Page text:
Current Courses

ENG 339: Science, Symbols, and Strangers in Early Shakespeare
Department of English
UNC Greensboro, Fall 2017

Dark ladies, potions, cannibals, hermaphrodites: Shakespeare’s poems and plays abound with queries into the natural and medical sciences and the question of how to read markers of difference. In this course, we will read Shakespeare’s early poems and plays with an eye toward exploring the interplay between science, symbols, and strangers in Shakespeare’s construction of meaning.

Upcoming Courses

ENG 340: Shakespeare’s Mystical Futures
Department of English
UNC Greensboro, Spring 2018

How does one “lay the future open”? In this course, we will be exploring Shakespeare’s mystical interests, from the demonic to the transcendent, confronting ghosts, prophetic witches, talking statues, and gaps of time to think about memory and desire and the ways in which they open up, and complicate, possible futures. How, Shakespeare might ask, can mystical thinking alter time and futurity? We will navigate through Shakespeare’s dark and deep later plays—tragedies, problem comedies, and romances—and witness how they unveil “more things in heaven and earth… / Than are dreamt of in [our] philosophy.”

Recent Courses

Bio/Techno/Magical Thresholds from Shakespeare to Stranger Things: Sci-Fi, Fantasy, Utopia
Department of English and Comparative Literature
UNC Chapel Hill, Spring 2017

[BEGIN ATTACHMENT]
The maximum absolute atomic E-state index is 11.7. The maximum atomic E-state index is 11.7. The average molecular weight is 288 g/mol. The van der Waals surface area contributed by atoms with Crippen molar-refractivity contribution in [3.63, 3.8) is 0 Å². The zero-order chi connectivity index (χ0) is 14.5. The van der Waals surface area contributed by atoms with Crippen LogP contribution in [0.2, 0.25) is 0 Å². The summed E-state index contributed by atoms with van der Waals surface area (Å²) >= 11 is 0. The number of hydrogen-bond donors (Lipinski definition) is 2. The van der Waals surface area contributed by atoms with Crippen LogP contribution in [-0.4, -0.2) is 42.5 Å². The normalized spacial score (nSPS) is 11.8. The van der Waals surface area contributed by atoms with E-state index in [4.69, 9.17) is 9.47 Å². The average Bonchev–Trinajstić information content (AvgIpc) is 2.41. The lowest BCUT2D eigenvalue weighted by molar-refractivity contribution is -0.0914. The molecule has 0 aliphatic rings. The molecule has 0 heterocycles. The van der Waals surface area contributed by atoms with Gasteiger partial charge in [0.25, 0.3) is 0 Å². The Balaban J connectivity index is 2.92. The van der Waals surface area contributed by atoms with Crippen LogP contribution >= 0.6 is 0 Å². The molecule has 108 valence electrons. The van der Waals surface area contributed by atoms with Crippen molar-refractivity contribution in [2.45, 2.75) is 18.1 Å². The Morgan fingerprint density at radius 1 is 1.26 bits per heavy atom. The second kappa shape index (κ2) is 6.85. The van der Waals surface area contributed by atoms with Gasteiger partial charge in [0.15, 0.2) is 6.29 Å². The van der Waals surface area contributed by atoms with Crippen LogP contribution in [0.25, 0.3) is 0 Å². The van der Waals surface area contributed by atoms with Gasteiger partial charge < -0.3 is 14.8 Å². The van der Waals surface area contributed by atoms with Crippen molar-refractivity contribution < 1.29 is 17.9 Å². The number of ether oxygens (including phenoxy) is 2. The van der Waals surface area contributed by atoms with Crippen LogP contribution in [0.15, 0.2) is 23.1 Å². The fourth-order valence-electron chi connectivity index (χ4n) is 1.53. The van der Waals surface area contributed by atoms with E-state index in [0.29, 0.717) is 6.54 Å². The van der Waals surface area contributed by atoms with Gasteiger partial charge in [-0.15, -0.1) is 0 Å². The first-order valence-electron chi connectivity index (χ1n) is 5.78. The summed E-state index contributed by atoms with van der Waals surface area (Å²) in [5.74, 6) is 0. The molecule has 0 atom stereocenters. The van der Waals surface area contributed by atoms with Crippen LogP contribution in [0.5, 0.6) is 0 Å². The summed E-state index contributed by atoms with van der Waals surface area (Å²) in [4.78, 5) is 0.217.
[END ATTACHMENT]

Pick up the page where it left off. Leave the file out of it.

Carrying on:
This course explores the imaginative permutations of the threshold, specifically through how writers of speculative fiction experiment with various thresholds in and of our imaginations, through science, through technology, through magic, or otherwise. How might we imagine and re-imagine possibilities outside of our present reality, and how do those acts of imagination enable us to return to our reality with an expanded sense of what, indeed, is possible? Our journey to explore thresholds and their corresponding transitions, entrances, and exits—between worlds, between moments, and between states of being—thus spans science fiction, fantasy fiction, and utopian/dystopian literature, from Renaissance magic and travel fiction to 21st-century digital games and film, and the experimental possibilities they afford.

English Rhetoric and Composition: Afterlives of Humanity
Department of English and Comparative Literature
UNC Chapel Hill, Fall 2016

Microthemes: Intellectual and Social Futures, Advancing Life, and Imagining Afterlives. Students work towards conference paper submission for interdisciplinary conferences:
Feminisms Here and Now conference: Communicating Alongside | Across | Against.
Console-ing Passions: International Conference on Television, Video, Audio, New Media, and Feminism

English Rhetoric and Composition: Strange Eating
Department of English and Comparative Literature
UNC Chapel Hill, Spring 2016

Truths, Experiments, and Fiction: The Stories of Humanity
Department of English and Comparative Literature
UNC Chapel Hill, Fall 2015